KEITH JARRETT

Born in Allentown, Philadelphia, Jarrett came from a large and musical family, beginning piano studies at the age three and making his recital debut at seven. After this he progressively took up drums, soprano sax, and vibes. Outside of school hours he was constantly appearing professionally in a number of settings, then moved to Boston in 1962 to spend a year studying at Berklee College before starting up his own trio and playing professionally around the Boston area. In 1965 he moved to New York, at first struggling to make an impression but finally being noticed by Art Blakey at a jam session. In December of that year he joined the Jazz Messengers, gaining peer-group visibility during the months he was with the band before joining the quartet that the tenor player Charles Lloyd was forming in spring 1966. By the end of the summer 1966 Lloyd's quartet had become a jazz sensation; by the following year the band had crossed over to the large new market for more sophisticated music now being created by the progressive tendencies in the rock movement of the day. With Lloyd, Jarrett played festivals all over the world and was a constant visitor to the Fillmore West, where the band built a loyal following. Their record of their appearance at the 1966 Monterey Festival, Forest Flower (Atlantic), sold in excess of a million copies. By the time Jarrett left Lloyd in 1969 he was a major piano star. He made a series of trio albums for Neshui Ertegun's Vortex offshoot from Atlantic, including Life Between The Exit Sings (1968), with Charlie Haden and Paul Motian. By 1971 the trio had become a quartet with the addition of saxophonist Dewey Redman; meanwhile, Jarrett had spent some time in the highly

Keith Jarrett

charged electronic environment of the Miles Davis band and finally opted for acoustic music. In 1971 he made his debut solo piano album, Facing You (ECM), continued working with his quartet (later known as the American Quartet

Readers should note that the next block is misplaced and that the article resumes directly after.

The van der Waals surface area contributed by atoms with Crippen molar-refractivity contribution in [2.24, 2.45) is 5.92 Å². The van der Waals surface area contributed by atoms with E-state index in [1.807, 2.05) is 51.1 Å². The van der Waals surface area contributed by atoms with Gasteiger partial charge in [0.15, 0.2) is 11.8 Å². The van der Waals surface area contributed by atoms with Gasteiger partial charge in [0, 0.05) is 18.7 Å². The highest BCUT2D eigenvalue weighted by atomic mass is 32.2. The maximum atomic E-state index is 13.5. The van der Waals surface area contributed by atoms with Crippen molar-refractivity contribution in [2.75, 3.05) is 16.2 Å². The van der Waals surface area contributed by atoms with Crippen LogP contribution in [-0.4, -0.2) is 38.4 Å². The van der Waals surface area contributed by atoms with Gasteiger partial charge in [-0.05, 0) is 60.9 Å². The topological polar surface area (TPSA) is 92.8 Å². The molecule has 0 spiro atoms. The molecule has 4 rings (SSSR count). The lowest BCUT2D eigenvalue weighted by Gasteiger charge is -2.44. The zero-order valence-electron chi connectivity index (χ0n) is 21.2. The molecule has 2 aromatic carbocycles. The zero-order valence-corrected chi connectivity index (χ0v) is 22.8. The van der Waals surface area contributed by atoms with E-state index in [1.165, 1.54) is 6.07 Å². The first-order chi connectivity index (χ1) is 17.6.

after Jarrett formed a similar line-up in Europe with Jan Garbarek on saxophone), and in 1973 began his trailbreaking series of solo piano recitals. Playing often uninterruptedly for an hour or more to rapt audience attention, Jarrett became the first jazz artist to create and sustain a demand for wholly extemporized solo concert performances. He toured the world

Keith Jarrett

intensively in the 1970s and early 1980s using this format. In the 1980s Jarrett began to have his own compositions recorded, both by himself and by other; he also embarked upon a reinvestigation of old Broadway standards, naming the trio he used for this, with Gary Peacock and Jack DeJohnette, the Standards Trio. This band continues to reconvene from time to time. Jarrett cut down on his solo recitals, although they continued to occur, concentrating on other projects: in 1991 he recorded one of the first and most effective tributes to the recently deceased Miles Davis (Bye Bye Blackbird, ECM) while also becoming involved in the performance and recording of classical repertoire, from Bach to Shostakovich. His latest large project has been the issuing of a six-CD box of four nights at New York's Blue Note club with his trio, allowing the CD audience to hear every musical moment of any significance from those nights and the development of the trio's overall performance. Jarrett remains one of the busiest and most committed of musicians today, wile his music will continue to fascinate for years to come.